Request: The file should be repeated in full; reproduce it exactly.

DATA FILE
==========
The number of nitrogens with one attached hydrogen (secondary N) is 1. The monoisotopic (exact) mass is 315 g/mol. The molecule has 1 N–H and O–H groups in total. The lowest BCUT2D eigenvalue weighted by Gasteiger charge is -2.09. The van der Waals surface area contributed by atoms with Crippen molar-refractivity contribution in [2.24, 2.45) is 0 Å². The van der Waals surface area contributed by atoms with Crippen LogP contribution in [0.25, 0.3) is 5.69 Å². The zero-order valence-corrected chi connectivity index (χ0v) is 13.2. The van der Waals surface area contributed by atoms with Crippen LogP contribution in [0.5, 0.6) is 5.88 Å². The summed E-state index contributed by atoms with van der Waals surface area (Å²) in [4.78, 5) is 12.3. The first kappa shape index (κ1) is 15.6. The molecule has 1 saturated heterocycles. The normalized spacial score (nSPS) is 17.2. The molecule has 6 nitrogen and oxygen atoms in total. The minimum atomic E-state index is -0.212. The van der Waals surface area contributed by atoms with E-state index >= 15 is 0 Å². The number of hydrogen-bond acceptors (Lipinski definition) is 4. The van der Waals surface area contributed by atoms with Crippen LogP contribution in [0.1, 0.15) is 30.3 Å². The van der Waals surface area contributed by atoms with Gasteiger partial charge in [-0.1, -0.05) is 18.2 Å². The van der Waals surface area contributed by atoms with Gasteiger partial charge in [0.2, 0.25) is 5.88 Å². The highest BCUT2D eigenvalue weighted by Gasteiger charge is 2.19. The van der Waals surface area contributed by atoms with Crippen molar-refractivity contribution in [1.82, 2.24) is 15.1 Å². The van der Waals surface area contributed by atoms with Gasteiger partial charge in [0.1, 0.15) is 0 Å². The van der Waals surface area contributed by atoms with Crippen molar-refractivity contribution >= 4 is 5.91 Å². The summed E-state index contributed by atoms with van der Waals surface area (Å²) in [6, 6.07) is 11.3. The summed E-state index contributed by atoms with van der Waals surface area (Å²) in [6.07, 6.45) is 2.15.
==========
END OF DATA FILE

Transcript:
The number of nitrogens with one attached hydrogen (secondary N) is 1. The monoisotopic (exact) mass is 315 g/mol. The molecule has 1 N–H and O–H groups in total. The lowest BCUT2D eigenvalue weighted by Gasteiger charge is -2.09. The van der Waals surface area contributed by atoms with Crippen molar-refractivity contribution in [2.24, 2.45) is 0 Å². The van der Waals surface area contributed by atoms with Crippen LogP contribution in [0.25, 0.3) is 5.69 Å². The zero-order valence-corrected chi connectivity index (χ0v) is 13.2. The van der Waals surface area contributed by atoms with Crippen LogP contribution in [0.5, 0.6) is 5.88 Å². The summed E-state index contributed by atoms with van der Waals surface area (Å²) in [4.78, 5) is 12.3. The first kappa shape index (κ1) is 15.6. The molecule has 1 saturated heterocycles. The normalized spacial score (nSPS) is 17.2. The molecule has 6 nitrogen and oxygen atoms in total. The minimum atomic E-state index is -0.212. The van der Waals surface area contributed by atoms with E-state index >= 15 is 0 Å². The number of hydrogen-bond acceptors (Lipinski definition) is 4. The van der Waals surface area contributed by atoms with Crippen LogP contribution in [0.1, 0.15) is 30.3 Å². The van der Waals surface area contributed by atoms with Gasteiger partial charge in [-0.1, -0.05) is 18.2 Å². The van der Waals surface area contributed by atoms with Gasteiger partial charge in [0.2, 0.25) is 5.88 Å². The highest BCUT2D eigenvalue weighted by Gasteiger charge is 2.19. The van der Waals surface area contributed by atoms with Crippen molar-refractivity contribution in [1.82, 2.24) is 15.1 Å². The van der Waals surface area contributed by atoms with Gasteiger partial charge in [0.1, 0.15) is 0 Å². The van der Waals surface area contributed by atoms with Crippen molar-refractivity contribution >= 4 is 5.91 Å². The summed E-state index contributed by atoms with van der Waals surface area (Å²) in [6, 6.07) is 11.3. The summed E-state index contributed by atoms with van der Waals surface area (Å²) in [6.07, 6.45) is 2.15.